With the Reserve Bank of India refusing to accept Rs 342 crore in demonetised notes of Rs 500 and Rs 1,000, the chairman of Nashik District Central Cooperative Bank, Narendra Darade, has threatened to resign from his post. “We are facing enormous problems in the functioning of the bank. We are stuck with Rs 342 crore in demonetised notes that are not being accepted by the RBI. We, however, have to pay interest to our account holders. Moreover, because of reports of a possible loan waiver for farmers, many who have taken loans are not paying instalments, which is creating financial problems for us. I will resign from my position if some resolution is not found on this issue,” Darade said.
Four days after Rs 500 and Rs 1,000 notes were discontinued, the RBI had imposed sanctions on district cooperative banks to prevent any attempt at laundering money through these banks.
District cooperative banks are central to Maharashtra’s rural economy, providing credit to farmers and the cooperative sector. The NDCC Bank has a deposit base of around Rs 3,500 crore.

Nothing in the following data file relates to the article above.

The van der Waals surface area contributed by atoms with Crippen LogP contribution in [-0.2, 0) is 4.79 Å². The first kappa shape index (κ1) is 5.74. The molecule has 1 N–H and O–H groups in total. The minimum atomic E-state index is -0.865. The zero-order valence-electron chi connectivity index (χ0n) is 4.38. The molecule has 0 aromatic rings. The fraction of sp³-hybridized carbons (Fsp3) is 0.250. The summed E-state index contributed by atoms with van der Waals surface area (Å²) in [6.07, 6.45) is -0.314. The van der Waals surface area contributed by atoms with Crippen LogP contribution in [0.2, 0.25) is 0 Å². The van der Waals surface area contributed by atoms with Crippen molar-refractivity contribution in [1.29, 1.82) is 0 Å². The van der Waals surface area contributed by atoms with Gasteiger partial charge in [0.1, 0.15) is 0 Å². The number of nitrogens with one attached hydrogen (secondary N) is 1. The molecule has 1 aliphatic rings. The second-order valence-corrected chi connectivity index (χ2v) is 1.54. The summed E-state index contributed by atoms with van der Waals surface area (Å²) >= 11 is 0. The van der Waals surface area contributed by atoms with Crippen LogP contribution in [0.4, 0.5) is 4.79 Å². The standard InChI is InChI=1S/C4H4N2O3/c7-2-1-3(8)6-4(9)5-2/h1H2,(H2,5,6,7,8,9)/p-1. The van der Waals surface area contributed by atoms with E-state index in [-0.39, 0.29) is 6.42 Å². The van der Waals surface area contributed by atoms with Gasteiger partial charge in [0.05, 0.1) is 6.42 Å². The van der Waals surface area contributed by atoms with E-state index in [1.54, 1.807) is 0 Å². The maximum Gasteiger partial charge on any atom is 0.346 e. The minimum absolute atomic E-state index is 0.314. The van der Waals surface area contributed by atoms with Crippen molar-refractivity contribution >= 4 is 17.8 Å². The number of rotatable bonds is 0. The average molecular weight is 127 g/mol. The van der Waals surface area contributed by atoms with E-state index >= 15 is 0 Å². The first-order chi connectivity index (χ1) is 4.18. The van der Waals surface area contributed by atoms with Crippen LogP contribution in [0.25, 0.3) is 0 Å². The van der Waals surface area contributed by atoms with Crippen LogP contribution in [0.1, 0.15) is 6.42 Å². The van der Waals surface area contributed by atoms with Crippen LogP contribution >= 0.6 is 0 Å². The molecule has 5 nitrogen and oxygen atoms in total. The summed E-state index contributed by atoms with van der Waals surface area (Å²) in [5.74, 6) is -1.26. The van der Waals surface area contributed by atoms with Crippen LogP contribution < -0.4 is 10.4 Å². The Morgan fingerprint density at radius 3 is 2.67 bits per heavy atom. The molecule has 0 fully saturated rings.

“We are sitting on Rs 342 crore of useless notes on which we are paying interest to the depositors. We have corresponded with the authorities so many times but failed to get any answer. A resolution needs to be found as early as possible,” Darade said.
The bank had, during the last financial year, distributed around Rs 1,750 crore in agricultural loans. “Due to the buzz that there could be a loan waiver, people have stopped paying instalments. So far, we have sent notices to nearly 70,000 defaulters,” Darade said.
This is not the first time that members of the NDCC Bank have taken on the government over the issue. A few months ago, a protest had been organised by the bank alleging the state’s failure to resolve issues raised by district cooperative banks.